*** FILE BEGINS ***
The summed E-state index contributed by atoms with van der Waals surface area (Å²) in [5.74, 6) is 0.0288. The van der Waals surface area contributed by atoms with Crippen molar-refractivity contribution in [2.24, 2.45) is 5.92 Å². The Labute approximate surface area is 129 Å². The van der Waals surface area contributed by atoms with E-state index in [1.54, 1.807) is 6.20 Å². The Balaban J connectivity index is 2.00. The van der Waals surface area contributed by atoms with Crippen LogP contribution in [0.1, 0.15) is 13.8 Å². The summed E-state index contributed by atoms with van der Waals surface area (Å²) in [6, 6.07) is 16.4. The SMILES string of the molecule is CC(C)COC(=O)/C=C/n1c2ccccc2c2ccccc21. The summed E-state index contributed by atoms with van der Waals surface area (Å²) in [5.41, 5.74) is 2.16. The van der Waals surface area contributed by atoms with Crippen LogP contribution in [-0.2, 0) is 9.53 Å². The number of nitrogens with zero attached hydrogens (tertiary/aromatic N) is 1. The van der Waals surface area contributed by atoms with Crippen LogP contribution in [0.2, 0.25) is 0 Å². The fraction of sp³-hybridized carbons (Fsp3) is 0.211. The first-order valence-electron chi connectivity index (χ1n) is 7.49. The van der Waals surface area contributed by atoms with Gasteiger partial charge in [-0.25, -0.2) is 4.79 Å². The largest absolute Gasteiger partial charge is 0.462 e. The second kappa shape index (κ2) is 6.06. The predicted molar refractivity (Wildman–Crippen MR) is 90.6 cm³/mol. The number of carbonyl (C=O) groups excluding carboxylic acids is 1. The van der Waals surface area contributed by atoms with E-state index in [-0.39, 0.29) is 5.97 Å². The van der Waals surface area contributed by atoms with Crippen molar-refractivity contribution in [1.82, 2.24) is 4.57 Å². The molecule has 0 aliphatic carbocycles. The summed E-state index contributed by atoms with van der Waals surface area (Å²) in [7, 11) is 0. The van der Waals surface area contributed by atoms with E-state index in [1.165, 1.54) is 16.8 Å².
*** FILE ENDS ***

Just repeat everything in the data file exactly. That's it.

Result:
The summed E-state index contributed by atoms with van der Waals surface area (Å²) in [5.74, 6) is 0.0288. The van der Waals surface area contributed by atoms with Crippen molar-refractivity contribution in [2.24, 2.45) is 5.92 Å². The Labute approximate surface area is 129 Å². The van der Waals surface area contributed by atoms with E-state index in [1.54, 1.807) is 6.20 Å². The Balaban J connectivity index is 2.00. The van der Waals surface area contributed by atoms with Crippen LogP contribution in [0.1, 0.15) is 13.8 Å². The summed E-state index contributed by atoms with van der Waals surface area (Å²) in [6, 6.07) is 16.4. The SMILES string of the molecule is CC(C)COC(=O)/C=C/n1c2ccccc2c2ccccc21. The summed E-state index contributed by atoms with van der Waals surface area (Å²) in [5.41, 5.74) is 2.16. The van der Waals surface area contributed by atoms with Crippen LogP contribution in [-0.2, 0) is 9.53 Å². The number of nitrogens with zero attached hydrogens (tertiary/aromatic N) is 1. The van der Waals surface area contributed by atoms with Crippen LogP contribution in [0.2, 0.25) is 0 Å². The fraction of sp³-hybridized carbons (Fsp3) is 0.211. The first-order valence-electron chi connectivity index (χ1n) is 7.49. The van der Waals surface area contributed by atoms with Gasteiger partial charge in [-0.25, -0.2) is 4.79 Å². The largest absolute Gasteiger partial charge is 0.462 e. The second kappa shape index (κ2) is 6.06. The predicted molar refractivity (Wildman–Crippen MR) is 90.6 cm³/mol. The number of carbonyl (C=O) groups excluding carboxylic acids is 1. The van der Waals surface area contributed by atoms with E-state index in [-0.39, 0.29) is 5.97 Å². The van der Waals surface area contributed by atoms with Crippen molar-refractivity contribution in [1.82, 2.24) is 4.57 Å². The molecule has 0 aliphatic carbocycles. The summed E-state index contributed by atoms with van der Waals surface area (Å²) in [7, 11) is 0. The van der Waals surface area contributed by atoms with E-state index in [1.165, 1.54) is 16.8 Å².